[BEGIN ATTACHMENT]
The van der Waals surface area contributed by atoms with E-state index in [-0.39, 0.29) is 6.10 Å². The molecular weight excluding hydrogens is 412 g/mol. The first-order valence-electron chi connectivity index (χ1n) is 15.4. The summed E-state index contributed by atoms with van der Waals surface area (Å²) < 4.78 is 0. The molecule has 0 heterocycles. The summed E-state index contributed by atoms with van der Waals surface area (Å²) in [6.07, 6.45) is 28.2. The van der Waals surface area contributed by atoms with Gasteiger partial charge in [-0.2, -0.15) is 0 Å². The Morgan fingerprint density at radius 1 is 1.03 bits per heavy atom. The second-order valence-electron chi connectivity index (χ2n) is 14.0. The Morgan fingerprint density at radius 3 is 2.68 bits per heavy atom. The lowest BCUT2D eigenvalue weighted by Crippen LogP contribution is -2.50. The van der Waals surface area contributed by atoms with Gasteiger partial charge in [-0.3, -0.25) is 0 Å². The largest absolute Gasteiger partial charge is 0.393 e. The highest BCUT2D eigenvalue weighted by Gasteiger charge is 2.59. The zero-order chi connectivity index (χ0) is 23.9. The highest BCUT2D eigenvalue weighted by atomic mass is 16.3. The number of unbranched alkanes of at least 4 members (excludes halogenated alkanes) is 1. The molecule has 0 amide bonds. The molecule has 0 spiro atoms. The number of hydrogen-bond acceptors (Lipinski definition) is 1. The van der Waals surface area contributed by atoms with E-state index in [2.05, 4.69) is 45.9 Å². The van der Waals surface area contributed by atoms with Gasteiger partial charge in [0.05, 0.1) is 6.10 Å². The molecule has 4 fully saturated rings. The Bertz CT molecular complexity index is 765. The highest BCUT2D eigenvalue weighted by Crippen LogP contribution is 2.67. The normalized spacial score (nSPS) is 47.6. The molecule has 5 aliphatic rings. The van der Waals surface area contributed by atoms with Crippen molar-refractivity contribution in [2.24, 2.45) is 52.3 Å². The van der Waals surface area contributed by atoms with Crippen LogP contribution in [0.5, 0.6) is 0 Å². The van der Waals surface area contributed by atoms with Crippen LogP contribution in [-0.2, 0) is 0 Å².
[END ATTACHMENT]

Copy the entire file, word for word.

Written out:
The van der Waals surface area contributed by atoms with E-state index in [-0.39, 0.29) is 6.10 Å². The molecular weight excluding hydrogens is 412 g/mol. The first-order valence-electron chi connectivity index (χ1n) is 15.4. The summed E-state index contributed by atoms with van der Waals surface area (Å²) < 4.78 is 0. The molecule has 0 heterocycles. The summed E-state index contributed by atoms with van der Waals surface area (Å²) in [6.07, 6.45) is 28.2. The van der Waals surface area contributed by atoms with Gasteiger partial charge in [-0.2, -0.15) is 0 Å². The Morgan fingerprint density at radius 1 is 1.03 bits per heavy atom. The second-order valence-electron chi connectivity index (χ2n) is 14.0. The Morgan fingerprint density at radius 3 is 2.68 bits per heavy atom. The lowest BCUT2D eigenvalue weighted by Crippen LogP contribution is -2.50. The van der Waals surface area contributed by atoms with Gasteiger partial charge in [-0.3, -0.25) is 0 Å². The largest absolute Gasteiger partial charge is 0.393 e. The highest BCUT2D eigenvalue weighted by Gasteiger charge is 2.59. The zero-order chi connectivity index (χ0) is 23.9. The highest BCUT2D eigenvalue weighted by atomic mass is 16.3. The number of unbranched alkanes of at least 4 members (excludes halogenated alkanes) is 1. The molecule has 0 amide bonds. The molecule has 0 spiro atoms. The number of hydrogen-bond acceptors (Lipinski definition) is 1. The van der Waals surface area contributed by atoms with E-state index in [2.05, 4.69) is 45.9 Å². The van der Waals surface area contributed by atoms with Gasteiger partial charge in [0.05, 0.1) is 6.10 Å². The molecule has 4 fully saturated rings. The Bertz CT molecular complexity index is 765. The highest BCUT2D eigenvalue weighted by Crippen LogP contribution is 2.67. The normalized spacial score (nSPS) is 47.6. The molecule has 5 aliphatic rings. The van der Waals surface area contributed by atoms with Crippen molar-refractivity contribution in [2.24, 2.45) is 52.3 Å². The van der Waals surface area contributed by atoms with Crippen LogP contribution in [0.5, 0.6) is 0 Å². The van der Waals surface area contributed by atoms with Crippen LogP contribution in [-0.2, 0) is 0 Å².